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Re: [Qemu-block] [Qemu-devel] [PATCH RFC v2 1/2] Add param Error** to ms

From: Markus Armbruster
Subject: Re: [Qemu-block] [Qemu-devel] [PATCH RFC v2 1/2] Add param Error** to msi_init() & modify the callers
Date: Fri, 04 Mar 2016 09:42:02 +0100
User-agent: Gnus/5.13 (Gnus v5.13) Emacs/24.5 (gnu/linux)

"Michael S. Tsirkin" <address@hidden> writes:

> On Thu, Mar 03, 2016 at 04:03:16PM +0100, Markus Armbruster wrote:
>> "Michael S. Tsirkin" <address@hidden> writes:
>> > On Thu, Mar 03, 2016 at 01:19:09PM +0200, Marcel Apfelbaum wrote:
>> >> On 03/03/2016 12:45 PM, Michael S. Tsirkin wrote:
>> >> >On Thu, Mar 03, 2016 at 12:12:27PM +0200, Marcel Apfelbaum wrote:
>> >> >>>>+int msi_init(struct PCIDevice *dev, uint8_t offset, unsigned int 
>> >> >>>>nr_vectors,
>> >> >>>>+             bool msi64bit, bool msi_per_vector_mask, Error **errp)
>> >> >>>>  {
>> >> >>>>      unsigned int vectors_order;
>> >> >>>>-    uint16_t flags;
>> >> >>>>+    uint16_t flags; /* Message Control register value */
>> >> >>>>      uint8_t cap_size;
>> >> >>>>      int config_offset;
>> >> >>>>
>> >> >>>>      if (!msi_supported) {
>> >> >>>>+        error_setg(errp, "MSI is not supported by interrupt 
>> >> >>>>controller");
>> >> >>>>          return -ENOTSUP;
>> >> >>>
>> >> >>>First failure mode: board does not support MSI (-ENOTSUP).
>> >> >>>
>> >> >>>Question to the PCI guys: why is this even an error?  A device with
>> >> >>>capability MSI should work just fine in such a board.
>> >> >>
>> >> >>Hi Markus,
>> >> >>
>> >> >>Adding Jan Kiszka, maybe he can help.
>> >> >>
>> >> >>That's a fair question. Is there any history for this decision?
>> >> >>The board not supporting MSI has nothing to do with the capability 
>> >> >>being there.
>> >> >>The HW should not change because the board doe not support it.
>> >> >>
>> >> >>The capability should be present but not active.
>> >> >
>> >> >Digging in git log will tell you why we have the msi_supported flag:
>> >> >
>> >> >commit 02eb84d0ec97f183ac23ee939403a139e8849b1d ("qemu/pci: MSI-X 
>> >> >support functions")
>> >> >
>> >> > This is a safety measure to avoid breaking platforms which should 
>> >> > support
>> >> > MSI-X but currently lack this in the interrupt controller emulation.
>> >> >
>> >> >in other words, on some platforms we must hide msi support from devices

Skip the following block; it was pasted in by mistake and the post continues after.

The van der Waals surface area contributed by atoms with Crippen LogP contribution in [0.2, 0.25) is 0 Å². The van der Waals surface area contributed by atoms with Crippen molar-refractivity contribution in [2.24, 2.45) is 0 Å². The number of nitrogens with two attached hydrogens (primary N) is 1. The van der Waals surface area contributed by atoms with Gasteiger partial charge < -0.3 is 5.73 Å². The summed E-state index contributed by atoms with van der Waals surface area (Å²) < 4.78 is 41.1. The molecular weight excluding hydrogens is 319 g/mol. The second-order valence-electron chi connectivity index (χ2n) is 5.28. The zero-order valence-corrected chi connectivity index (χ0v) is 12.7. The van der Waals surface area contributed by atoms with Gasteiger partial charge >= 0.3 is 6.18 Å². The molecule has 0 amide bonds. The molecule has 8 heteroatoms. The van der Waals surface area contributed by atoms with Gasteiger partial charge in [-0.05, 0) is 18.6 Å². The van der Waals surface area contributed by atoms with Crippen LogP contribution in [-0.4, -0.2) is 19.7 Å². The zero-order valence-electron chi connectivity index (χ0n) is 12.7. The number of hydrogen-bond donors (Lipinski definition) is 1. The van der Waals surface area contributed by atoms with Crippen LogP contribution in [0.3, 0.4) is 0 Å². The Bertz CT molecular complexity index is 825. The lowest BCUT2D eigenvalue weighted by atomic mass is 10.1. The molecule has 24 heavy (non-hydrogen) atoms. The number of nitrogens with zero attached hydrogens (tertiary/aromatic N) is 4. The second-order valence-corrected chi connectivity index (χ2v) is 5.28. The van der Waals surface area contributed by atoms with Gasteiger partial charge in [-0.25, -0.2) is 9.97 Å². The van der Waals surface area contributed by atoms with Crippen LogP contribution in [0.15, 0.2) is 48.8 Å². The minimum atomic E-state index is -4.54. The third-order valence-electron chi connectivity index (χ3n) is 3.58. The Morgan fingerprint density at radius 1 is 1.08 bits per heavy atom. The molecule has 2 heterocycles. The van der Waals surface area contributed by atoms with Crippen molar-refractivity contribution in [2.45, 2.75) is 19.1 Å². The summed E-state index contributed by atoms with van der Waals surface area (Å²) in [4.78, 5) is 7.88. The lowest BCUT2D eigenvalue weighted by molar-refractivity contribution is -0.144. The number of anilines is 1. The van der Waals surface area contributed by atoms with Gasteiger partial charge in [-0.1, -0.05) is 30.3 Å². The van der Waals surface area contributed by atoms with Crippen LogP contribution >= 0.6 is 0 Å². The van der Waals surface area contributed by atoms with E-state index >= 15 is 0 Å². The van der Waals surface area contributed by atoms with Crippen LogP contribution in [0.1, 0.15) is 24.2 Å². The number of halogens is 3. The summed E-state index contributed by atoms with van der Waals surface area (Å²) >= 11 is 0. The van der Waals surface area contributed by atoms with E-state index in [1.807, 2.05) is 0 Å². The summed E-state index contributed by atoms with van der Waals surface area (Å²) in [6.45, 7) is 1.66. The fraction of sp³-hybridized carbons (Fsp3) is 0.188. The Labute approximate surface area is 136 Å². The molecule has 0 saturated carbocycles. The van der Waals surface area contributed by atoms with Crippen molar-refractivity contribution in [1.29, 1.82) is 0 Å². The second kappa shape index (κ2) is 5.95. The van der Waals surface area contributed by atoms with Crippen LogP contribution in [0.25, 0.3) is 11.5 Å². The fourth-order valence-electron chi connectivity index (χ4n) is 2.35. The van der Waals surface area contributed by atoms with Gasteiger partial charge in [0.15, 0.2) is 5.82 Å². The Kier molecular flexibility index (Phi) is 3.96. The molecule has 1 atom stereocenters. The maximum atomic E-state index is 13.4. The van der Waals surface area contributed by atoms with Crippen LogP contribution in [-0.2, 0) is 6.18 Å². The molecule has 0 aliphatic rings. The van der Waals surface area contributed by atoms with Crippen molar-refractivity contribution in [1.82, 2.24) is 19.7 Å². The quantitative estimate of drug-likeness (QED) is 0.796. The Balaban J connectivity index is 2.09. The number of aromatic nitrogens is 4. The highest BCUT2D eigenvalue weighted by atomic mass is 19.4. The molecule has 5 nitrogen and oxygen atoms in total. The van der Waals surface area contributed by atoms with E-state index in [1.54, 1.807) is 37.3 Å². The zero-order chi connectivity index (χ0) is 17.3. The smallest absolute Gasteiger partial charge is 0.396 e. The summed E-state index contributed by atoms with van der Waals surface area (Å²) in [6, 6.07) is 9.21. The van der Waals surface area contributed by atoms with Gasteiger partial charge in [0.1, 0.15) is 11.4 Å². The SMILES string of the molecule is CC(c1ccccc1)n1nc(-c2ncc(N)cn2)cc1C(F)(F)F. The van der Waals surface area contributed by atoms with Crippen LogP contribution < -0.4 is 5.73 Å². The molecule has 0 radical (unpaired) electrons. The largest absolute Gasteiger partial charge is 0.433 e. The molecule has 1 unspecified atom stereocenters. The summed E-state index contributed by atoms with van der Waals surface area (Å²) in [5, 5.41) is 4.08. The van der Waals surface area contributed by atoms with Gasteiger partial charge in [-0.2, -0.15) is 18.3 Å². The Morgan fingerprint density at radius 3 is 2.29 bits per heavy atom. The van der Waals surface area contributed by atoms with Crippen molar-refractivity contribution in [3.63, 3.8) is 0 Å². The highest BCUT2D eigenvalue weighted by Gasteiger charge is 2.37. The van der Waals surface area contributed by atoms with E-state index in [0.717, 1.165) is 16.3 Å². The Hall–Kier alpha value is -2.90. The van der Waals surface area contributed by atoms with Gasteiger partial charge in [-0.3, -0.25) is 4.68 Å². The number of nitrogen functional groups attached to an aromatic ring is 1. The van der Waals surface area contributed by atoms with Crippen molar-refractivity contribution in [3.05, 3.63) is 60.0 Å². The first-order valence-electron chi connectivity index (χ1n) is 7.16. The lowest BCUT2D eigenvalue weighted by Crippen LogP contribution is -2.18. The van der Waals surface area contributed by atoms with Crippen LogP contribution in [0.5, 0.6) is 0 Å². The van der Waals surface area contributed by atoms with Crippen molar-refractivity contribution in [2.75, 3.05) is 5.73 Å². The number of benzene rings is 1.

>> >> >because otherwise guests will try to use it, and our emulation is
>> >> >incomplete.
>> >> 
>> >> 
>> >> OK, thanks. So the flag should be "msi_broken" or 
>> >> "msi_present_but_not_implemented" and not
>> >> "msi_supported" that leads (at least me) to the assumption that some 
>> >> platform *does not support msi*
>> >> rather than it supports it, but we don't emulate it.
>> I agree the name is badly misleading for this role.
>> Now let me see how this contraption actually works.  msi_supported is
>> global, initialized to false, and becomes globally true when
>> 1. certain MSI-capable interrupt controllers realize: "apic",
>>   "kvm-apic" if kvm_has_gsi_routing(), "xen-apic", "arm-gicv2m",
>>   "openpic" models 1 and 2, "kvm-openpic" models 1 and 2
>> 2. "s390-pcihost" class-initializes
>> 3. machine "spapr-machine" initializes
>> Issues:
>> * "Global is problematic.  What if a board has more than one interrupt
>>   controller?  What if one of them sets msi_supported, but the other one
>>   is of the kind Michael described, i.e. guests know it has MSI, but our
>>   emulation doesn't actually work?
>> * "Initialize to false" is problematic.  We don't clear msi_supported
>>   when we have a broken interrupt controler, we set it when we have a
>>   working one.  The consequence is that boards with non-MSI interrupt
>>   controllers are treated just like boards with broken interrupt
>>   controllers.
>>   Here's  how msi_supported is documented:
>>     /* Flag for interrupt controller to declare MSI/MSI-X support */
>>     bool msi_supported;